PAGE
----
I have depression. Here is how I manage it during the holidays
I have depression. Technically, depression is an “illness that negatively affects how you feel, the way you think, and how you act.” For me, depression manifests as profound heartache on the inside and intractable tears on the outside. Although the root cause of my depression is a mixed bag of experiences and genetics, when I’m symptomatic, I’m constantly choking back tears. A Gladys Knight song came on yesterday and I was a wreck.
To manage my depression, I take a pill every day, maybe forever, maybe not. I don’t make myself promises about what the future looks like because if I know nothing else, I know I don’t know shit. I also learned to feel my feelings and respond to – not react from – my own nervous system. Being an active participant in my mental-emotional wellness means learning what triggers me and contending with it, not avoiding it.
I’ve learned to shake off the shame of being reliant on pills to balance the chemicals in my brain—or at least try cause I was socialized to be a boss ass bitch and undoing that shit is hard. It’s slow and possible. It’s been two years since I started a regiment, and most days I take my pill, drink my water, mind my business, and feel fine. Some days, even with the meddies, I feel low though. This year is the first year I let myself have weekends in bed and take mental health days off work like I would if I had the flu.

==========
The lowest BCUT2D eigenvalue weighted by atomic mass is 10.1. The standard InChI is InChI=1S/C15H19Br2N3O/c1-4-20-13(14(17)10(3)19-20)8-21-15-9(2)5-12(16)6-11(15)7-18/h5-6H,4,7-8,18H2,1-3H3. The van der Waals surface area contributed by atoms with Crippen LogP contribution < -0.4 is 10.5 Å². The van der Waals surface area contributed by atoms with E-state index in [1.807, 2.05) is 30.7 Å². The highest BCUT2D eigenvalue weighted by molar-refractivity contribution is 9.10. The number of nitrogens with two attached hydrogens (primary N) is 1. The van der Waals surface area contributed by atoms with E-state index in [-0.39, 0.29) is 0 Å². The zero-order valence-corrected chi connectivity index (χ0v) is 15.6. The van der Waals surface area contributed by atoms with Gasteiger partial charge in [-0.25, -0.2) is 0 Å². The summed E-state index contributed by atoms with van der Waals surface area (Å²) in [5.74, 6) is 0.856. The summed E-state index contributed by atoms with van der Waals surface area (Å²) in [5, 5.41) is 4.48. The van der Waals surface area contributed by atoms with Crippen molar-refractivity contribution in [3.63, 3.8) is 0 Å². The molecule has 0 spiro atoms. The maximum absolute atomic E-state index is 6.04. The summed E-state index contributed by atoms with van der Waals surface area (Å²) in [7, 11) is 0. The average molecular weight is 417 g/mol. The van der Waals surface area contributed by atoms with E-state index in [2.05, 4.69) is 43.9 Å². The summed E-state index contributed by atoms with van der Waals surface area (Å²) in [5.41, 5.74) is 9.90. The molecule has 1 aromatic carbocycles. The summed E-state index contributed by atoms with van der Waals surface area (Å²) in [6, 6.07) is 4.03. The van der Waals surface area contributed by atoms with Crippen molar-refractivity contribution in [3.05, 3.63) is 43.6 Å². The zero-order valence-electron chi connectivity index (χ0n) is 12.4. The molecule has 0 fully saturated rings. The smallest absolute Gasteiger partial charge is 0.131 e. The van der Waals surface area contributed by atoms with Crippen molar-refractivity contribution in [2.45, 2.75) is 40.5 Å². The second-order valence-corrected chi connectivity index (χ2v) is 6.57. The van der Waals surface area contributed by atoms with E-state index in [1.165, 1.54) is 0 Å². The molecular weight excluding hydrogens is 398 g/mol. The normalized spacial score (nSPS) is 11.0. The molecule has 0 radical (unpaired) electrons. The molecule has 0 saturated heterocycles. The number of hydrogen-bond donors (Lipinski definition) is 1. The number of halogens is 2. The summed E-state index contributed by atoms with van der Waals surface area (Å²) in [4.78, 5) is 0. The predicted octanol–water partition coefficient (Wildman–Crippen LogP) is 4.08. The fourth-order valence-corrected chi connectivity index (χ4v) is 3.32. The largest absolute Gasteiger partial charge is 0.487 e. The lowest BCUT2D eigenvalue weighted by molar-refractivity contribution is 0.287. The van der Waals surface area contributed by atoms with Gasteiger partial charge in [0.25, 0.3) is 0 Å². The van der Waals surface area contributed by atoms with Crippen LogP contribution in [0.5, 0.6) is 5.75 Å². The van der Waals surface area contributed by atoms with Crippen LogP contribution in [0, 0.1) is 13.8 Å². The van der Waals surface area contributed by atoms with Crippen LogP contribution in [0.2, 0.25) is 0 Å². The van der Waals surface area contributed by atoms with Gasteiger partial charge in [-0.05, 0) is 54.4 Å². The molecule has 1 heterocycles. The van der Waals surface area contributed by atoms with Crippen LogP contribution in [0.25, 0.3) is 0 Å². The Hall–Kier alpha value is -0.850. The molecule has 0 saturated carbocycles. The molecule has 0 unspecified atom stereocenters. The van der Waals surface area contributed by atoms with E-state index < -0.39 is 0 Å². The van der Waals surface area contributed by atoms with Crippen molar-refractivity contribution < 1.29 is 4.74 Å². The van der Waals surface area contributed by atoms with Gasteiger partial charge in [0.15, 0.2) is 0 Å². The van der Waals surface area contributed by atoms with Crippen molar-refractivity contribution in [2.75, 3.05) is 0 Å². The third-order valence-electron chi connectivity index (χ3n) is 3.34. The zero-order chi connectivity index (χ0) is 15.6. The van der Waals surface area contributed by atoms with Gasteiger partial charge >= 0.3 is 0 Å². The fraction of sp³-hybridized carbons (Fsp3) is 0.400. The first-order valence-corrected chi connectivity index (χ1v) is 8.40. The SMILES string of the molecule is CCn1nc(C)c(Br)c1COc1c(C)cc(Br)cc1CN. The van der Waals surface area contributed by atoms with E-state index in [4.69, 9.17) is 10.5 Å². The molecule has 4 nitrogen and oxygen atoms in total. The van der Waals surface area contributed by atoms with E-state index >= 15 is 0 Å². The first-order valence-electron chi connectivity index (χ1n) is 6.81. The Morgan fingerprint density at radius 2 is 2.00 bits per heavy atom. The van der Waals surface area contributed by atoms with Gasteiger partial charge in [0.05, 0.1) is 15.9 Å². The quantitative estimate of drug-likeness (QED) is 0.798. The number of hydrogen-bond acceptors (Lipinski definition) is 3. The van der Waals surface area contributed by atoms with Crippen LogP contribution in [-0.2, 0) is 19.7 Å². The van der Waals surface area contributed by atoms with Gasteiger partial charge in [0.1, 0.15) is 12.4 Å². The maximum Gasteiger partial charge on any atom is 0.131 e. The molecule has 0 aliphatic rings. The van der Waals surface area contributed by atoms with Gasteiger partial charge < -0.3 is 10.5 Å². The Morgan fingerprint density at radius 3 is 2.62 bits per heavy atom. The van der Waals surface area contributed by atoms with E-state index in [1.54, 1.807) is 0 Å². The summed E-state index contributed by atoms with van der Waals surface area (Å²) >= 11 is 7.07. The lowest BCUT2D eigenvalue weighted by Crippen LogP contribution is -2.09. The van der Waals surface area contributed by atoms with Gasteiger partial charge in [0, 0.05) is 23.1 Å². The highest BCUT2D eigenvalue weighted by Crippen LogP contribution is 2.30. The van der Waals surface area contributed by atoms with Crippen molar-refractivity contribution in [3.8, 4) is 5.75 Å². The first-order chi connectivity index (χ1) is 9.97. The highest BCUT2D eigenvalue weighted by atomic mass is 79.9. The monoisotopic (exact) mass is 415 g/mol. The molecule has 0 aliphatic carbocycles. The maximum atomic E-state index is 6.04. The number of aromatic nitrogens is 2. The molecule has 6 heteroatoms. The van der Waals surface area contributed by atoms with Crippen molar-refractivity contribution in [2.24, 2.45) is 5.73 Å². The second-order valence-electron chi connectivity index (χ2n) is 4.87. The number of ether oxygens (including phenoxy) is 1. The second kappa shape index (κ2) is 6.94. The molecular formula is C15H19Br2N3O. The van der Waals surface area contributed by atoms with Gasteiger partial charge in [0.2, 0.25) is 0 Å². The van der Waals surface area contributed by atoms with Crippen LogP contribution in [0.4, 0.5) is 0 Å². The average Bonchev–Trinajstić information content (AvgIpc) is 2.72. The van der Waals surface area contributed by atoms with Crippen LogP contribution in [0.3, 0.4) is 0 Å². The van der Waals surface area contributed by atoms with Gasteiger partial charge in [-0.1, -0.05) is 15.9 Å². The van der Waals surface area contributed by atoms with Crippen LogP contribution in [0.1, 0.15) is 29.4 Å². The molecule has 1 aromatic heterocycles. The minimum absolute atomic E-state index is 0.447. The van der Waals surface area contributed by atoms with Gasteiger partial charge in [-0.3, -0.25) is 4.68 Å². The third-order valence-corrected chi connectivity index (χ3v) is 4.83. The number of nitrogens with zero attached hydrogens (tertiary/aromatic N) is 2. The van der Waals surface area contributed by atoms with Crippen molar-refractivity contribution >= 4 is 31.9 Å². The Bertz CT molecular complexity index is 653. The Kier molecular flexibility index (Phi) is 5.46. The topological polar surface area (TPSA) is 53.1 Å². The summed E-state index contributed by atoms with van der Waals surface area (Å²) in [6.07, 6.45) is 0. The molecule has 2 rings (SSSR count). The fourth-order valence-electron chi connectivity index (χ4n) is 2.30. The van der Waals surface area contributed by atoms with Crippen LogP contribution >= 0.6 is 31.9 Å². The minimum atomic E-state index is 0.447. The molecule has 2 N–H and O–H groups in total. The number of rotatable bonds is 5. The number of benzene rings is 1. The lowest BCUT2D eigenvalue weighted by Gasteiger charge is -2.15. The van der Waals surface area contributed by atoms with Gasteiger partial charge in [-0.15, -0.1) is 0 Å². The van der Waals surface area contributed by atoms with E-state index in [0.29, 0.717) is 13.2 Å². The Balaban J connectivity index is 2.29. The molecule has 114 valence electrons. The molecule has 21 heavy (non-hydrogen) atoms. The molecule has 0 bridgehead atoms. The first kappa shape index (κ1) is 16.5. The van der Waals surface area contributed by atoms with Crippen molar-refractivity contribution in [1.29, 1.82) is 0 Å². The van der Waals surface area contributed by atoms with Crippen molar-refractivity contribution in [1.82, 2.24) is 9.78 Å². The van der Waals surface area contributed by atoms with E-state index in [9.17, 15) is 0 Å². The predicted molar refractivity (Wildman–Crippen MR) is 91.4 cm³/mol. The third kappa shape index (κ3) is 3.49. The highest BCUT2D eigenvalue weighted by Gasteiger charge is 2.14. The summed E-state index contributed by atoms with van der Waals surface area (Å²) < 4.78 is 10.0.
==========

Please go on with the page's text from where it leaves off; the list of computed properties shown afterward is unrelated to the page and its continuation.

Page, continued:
The holidays are upon us, and this time of year can be tough for people like me and for folks who have not been diagnosed but experience the holiday blues or seasonal depression. My family loves me, and they have no idea what my life’s like living with depression — and that’s OK, they experience things I know little about, too.
If you experience depression, here are three ways you can set boundaries around your mental-emotional health this holiday season:
Check in with yourself, with your body, your spirit, and your nerves. Reset your nervous system by breathing eight counts in and eight counts out. Do that five times. How do you feel?
Say no to events with people and places that make you feel bad. I had to learn to put my integrity over my desire to be liked and accepted. No amount of “respect” is worth sacrificing your heart and health. Depression is real, even when no one knows you experience it.
Create a holiday wellness plan. Depression management requires some work on the backend because mental wellness is inextricably tied to physical and emotional wellness. So, do something physical if your body is able, eat well, sleep, consume booze mindfully. If you are depressed, alcohol will make you more depressed because it is a depressant.
I can’t expect people to understand what I’m experiencing so I try to stay proactive about my care practices. Whether you experience depression or not, proactivity is a helpful measure for self-care.